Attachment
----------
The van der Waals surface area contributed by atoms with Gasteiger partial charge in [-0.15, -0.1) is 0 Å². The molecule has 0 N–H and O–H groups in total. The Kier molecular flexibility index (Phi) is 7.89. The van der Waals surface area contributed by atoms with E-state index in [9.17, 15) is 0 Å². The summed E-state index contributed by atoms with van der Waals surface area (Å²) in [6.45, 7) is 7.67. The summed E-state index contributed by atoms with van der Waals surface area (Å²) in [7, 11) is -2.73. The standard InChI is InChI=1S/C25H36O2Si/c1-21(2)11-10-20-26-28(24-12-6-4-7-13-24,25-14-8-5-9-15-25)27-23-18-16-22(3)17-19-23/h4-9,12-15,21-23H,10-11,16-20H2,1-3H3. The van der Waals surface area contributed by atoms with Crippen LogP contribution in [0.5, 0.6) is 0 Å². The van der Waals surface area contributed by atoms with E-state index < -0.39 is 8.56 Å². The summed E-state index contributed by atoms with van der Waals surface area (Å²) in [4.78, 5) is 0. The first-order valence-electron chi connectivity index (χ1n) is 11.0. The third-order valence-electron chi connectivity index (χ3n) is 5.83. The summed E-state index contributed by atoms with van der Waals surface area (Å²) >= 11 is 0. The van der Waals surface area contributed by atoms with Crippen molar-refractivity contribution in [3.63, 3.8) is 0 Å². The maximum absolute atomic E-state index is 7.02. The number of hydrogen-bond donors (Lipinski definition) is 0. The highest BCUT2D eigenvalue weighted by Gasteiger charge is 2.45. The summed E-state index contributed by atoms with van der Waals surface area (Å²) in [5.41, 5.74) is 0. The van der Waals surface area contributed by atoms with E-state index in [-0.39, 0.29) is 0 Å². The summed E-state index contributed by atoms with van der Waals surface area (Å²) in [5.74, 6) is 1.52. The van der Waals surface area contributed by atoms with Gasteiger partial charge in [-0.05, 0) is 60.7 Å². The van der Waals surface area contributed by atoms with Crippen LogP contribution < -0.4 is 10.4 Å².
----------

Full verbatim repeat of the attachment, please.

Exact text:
The van der Waals surface area contributed by atoms with Gasteiger partial charge in [-0.15, -0.1) is 0 Å². The molecule has 0 N–H and O–H groups in total. The Kier molecular flexibility index (Phi) is 7.89. The van der Waals surface area contributed by atoms with E-state index in [9.17, 15) is 0 Å². The summed E-state index contributed by atoms with van der Waals surface area (Å²) in [6.45, 7) is 7.67. The summed E-state index contributed by atoms with van der Waals surface area (Å²) in [7, 11) is -2.73. The standard InChI is InChI=1S/C25H36O2Si/c1-21(2)11-10-20-26-28(24-12-6-4-7-13-24,25-14-8-5-9-15-25)27-23-18-16-22(3)17-19-23/h4-9,12-15,21-23H,10-11,16-20H2,1-3H3. The van der Waals surface area contributed by atoms with Crippen LogP contribution in [0.5, 0.6) is 0 Å². The van der Waals surface area contributed by atoms with E-state index < -0.39 is 8.56 Å². The summed E-state index contributed by atoms with van der Waals surface area (Å²) in [4.78, 5) is 0. The first-order valence-electron chi connectivity index (χ1n) is 11.0. The third-order valence-electron chi connectivity index (χ3n) is 5.83. The summed E-state index contributed by atoms with van der Waals surface area (Å²) >= 11 is 0. The van der Waals surface area contributed by atoms with Crippen molar-refractivity contribution in [3.63, 3.8) is 0 Å². The maximum absolute atomic E-state index is 7.02. The number of hydrogen-bond donors (Lipinski definition) is 0. The highest BCUT2D eigenvalue weighted by Gasteiger charge is 2.45. The summed E-state index contributed by atoms with van der Waals surface area (Å²) in [5.41, 5.74) is 0. The van der Waals surface area contributed by atoms with E-state index in [-0.39, 0.29) is 0 Å². The summed E-state index contributed by atoms with van der Waals surface area (Å²) in [5.74, 6) is 1.52. The van der Waals surface area contributed by atoms with Gasteiger partial charge in [-0.05, 0) is 60.7 Å². The van der Waals surface area contributed by atoms with Crippen LogP contribution < -0.4 is 10.4 Å².